Women filed a wave of lawsuits and arbitrations against financial firms in the 1990s and early 2000s, disgusted by a culture of rampant sexual harassment and gender discrimination. The biggest cases of that era collectively drew thousands of participants in class actions and led to large settlements including $150 million against Smith Barney and $250 million against Merrill Lynch.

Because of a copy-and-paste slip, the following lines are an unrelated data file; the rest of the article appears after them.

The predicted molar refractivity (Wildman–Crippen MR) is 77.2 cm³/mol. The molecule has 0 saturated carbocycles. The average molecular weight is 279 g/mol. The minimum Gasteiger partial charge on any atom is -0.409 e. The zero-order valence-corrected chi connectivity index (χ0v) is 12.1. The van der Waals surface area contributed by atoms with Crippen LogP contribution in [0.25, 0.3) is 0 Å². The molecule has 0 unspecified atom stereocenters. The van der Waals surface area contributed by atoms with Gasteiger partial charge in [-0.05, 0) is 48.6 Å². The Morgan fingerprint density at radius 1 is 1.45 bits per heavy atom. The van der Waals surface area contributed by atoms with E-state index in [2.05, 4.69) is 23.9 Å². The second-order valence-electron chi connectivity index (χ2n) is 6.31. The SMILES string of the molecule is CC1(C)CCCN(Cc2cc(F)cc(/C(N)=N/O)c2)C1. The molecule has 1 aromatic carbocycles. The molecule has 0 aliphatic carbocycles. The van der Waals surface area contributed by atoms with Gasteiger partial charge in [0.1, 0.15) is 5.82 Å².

At a time when the long-term consequences of #MeToo on women’s careers is an open questions, I looked at court records, tracked down plaintiffs and spoke with a dozen employment lawyers to see how things had turned out for the women — and how things had turned out for the men who allegedly harassed them. My findings were sobering. You can read my story today for The Intercept here.